This week of our travels began in Tokyo and finished in Okinawa, following our four days on the Nakasendo. We were in time for the last good week of the Cherry Blossom Season.

This photo shows a section of an extensive avenue of beautiful old trees in the Yanaka Cemetery above the Nippori station on the Yamanote line. Laurie and I had stayed in a Ryokan near the station on my first visit to Japan in 1992.

We were delighted to have the opportunity to catch up with Yukiko, the daughter of one of Laurie's students in his 1978 English class, and to meet her four-month-old son Riku.

I got the chance to do some 'baby wrangling'.

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On Tuesday we flew to Okinawa for the 11th Ikebana International World Convention which ran from Wednesday to Saturday.

While out walking I was fascinated by the large number of tetrapods and this example of what looks like a 'guerilla' art attack. 

The conference provided an opportunity to catch up with old friends and make new ones as well.

I was pleased to meet a passionate orchid grower, ikebanist and fellow blogger Lyn. Her blog is called Orchids and Ikebana.

Lyn is a member of the Sogetsu School of Ikebana and a member of the Philadelphia Chapter of Ikebana International. Above is her arrangement in the conference exhibition. She has used alium, monstera leaves, statice and a peony. 

There were demonstrations by ordinary members of Ikebana International as well as the Iemotos, head-masters, of seven of the schools. Each school has its own characteristic style.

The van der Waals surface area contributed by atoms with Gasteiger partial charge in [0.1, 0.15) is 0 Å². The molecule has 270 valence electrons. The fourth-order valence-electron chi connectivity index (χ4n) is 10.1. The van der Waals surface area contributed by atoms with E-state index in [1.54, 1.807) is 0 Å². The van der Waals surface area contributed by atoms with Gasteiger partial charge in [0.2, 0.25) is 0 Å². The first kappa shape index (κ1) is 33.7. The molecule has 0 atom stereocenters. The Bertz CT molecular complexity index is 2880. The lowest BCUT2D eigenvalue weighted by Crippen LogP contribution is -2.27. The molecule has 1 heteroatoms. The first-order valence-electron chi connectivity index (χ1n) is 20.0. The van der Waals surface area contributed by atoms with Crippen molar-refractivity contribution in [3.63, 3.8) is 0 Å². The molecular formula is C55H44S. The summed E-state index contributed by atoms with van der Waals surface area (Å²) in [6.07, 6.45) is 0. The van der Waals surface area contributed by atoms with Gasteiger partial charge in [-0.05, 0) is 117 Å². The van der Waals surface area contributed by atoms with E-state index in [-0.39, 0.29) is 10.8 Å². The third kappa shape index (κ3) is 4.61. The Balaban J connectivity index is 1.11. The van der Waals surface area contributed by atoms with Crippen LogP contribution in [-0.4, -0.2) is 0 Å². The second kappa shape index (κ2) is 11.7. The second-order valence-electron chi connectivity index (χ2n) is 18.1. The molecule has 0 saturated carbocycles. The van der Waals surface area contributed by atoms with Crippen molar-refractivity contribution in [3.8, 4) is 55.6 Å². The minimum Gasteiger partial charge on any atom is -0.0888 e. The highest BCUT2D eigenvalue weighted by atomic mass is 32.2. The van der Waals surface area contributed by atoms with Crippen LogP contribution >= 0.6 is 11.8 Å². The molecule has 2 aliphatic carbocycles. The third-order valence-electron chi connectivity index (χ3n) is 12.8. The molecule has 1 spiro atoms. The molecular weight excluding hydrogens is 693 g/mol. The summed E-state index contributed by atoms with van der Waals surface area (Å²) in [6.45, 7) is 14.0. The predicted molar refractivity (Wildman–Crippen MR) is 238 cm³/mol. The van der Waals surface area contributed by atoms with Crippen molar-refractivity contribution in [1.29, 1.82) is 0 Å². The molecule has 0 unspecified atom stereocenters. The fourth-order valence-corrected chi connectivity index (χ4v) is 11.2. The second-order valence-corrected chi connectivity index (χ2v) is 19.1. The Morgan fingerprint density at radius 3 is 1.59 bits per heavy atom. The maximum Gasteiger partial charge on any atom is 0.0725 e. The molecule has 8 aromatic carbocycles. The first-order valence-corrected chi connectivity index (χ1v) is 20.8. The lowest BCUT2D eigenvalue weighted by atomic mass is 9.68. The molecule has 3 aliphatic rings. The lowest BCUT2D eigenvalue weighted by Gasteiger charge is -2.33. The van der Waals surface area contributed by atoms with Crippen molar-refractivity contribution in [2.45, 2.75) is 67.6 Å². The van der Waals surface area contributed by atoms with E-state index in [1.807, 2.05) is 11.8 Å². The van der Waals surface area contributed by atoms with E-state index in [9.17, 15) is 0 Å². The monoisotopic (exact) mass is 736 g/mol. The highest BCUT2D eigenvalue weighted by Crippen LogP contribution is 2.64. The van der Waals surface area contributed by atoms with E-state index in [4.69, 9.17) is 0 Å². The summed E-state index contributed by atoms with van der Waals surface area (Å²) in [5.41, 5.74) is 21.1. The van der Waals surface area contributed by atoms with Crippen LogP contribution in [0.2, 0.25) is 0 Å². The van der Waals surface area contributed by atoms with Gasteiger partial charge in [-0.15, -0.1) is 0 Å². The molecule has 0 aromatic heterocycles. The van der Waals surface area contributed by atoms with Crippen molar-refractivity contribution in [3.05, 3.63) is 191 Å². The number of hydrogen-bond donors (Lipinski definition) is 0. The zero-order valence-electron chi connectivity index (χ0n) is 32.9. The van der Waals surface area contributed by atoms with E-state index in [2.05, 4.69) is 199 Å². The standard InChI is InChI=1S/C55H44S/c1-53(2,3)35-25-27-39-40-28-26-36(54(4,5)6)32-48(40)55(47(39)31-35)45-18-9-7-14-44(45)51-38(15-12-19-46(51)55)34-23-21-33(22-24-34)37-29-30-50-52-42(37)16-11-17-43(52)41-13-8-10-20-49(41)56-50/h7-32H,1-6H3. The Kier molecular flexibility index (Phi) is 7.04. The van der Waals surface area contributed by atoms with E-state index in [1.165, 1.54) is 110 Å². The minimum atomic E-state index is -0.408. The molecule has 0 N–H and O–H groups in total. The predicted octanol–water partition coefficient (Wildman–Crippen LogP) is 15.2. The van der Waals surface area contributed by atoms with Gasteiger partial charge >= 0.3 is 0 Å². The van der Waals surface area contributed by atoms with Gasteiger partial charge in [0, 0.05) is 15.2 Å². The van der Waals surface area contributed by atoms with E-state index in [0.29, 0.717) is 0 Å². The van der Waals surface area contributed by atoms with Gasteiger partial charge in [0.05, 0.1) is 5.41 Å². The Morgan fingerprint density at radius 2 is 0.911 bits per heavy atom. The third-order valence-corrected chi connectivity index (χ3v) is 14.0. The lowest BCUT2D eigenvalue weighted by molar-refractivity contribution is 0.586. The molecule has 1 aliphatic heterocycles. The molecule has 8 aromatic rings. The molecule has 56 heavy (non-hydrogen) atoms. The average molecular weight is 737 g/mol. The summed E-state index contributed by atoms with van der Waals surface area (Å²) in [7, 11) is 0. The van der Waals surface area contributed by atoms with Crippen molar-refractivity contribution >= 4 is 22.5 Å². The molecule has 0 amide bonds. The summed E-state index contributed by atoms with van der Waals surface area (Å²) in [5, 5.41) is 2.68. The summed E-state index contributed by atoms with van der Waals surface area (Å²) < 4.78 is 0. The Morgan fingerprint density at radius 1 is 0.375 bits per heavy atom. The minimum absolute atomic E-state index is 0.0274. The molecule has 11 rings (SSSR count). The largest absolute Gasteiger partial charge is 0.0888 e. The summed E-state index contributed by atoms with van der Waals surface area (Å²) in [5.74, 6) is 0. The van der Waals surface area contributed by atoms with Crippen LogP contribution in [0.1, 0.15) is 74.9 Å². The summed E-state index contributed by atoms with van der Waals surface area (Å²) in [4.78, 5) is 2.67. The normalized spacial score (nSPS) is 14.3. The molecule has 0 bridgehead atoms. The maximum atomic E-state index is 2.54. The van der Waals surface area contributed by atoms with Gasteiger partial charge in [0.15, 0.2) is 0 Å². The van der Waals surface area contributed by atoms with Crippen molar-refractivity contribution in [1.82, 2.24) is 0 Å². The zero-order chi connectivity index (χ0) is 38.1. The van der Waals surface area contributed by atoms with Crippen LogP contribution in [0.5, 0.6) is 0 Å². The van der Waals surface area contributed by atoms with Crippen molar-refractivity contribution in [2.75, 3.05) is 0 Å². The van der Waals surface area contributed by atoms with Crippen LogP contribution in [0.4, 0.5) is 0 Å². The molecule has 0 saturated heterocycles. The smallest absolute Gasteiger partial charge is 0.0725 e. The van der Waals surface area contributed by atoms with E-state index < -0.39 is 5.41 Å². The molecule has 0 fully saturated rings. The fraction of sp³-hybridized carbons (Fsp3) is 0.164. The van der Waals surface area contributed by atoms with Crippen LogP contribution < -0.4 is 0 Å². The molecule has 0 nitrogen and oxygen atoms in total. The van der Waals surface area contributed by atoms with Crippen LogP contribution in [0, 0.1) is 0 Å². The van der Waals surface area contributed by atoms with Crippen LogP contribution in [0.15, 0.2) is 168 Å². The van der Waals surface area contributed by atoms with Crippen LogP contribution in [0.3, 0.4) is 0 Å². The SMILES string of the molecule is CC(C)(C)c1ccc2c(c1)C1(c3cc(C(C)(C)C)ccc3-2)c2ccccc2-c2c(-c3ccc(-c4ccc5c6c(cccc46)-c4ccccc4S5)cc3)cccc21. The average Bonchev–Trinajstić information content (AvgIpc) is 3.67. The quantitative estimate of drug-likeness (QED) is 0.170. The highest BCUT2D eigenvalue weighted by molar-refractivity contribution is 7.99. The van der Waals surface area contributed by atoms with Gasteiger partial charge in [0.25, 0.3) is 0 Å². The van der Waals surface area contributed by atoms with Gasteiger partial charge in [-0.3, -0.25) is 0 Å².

This is the final grand work of the Iemoto of  the Ohara School.

Above is the work of the Ichiyo School.

And this was the final work of the Headmaster of the Sogetsu School, Ms Akane Teshigahara.

The last village we visited when we were traveling along the Nakasendo was called Narai. This area is a centre for lacquer-ware and I was able to buy an interesting vase. It was made from lacquer-covered linen over a pulp base. I was able to use the vase in the member's exhibition at the convention.

These were my materials, a smallish philodendron leaf and some red alstroemeria flowers. 

I began by doing the work of a caterpillar... 

...removing the fleshy part of the leaf so that only the stem and ribs remained. I then drew the ends into a knot making a 'cage'. 

The finished arrangement had three stems of alstroemeria flowers partially contained within the 'cage'. The vase is placed at a slight angle and the space at the mouth of the vase and within the arrangement is clear. I would have like the arrangement to be slightly lower; however, I wanted to have only two lines arising from the mouth of the vase.

Greetings from Christopher in Okinawa
16th April 2017

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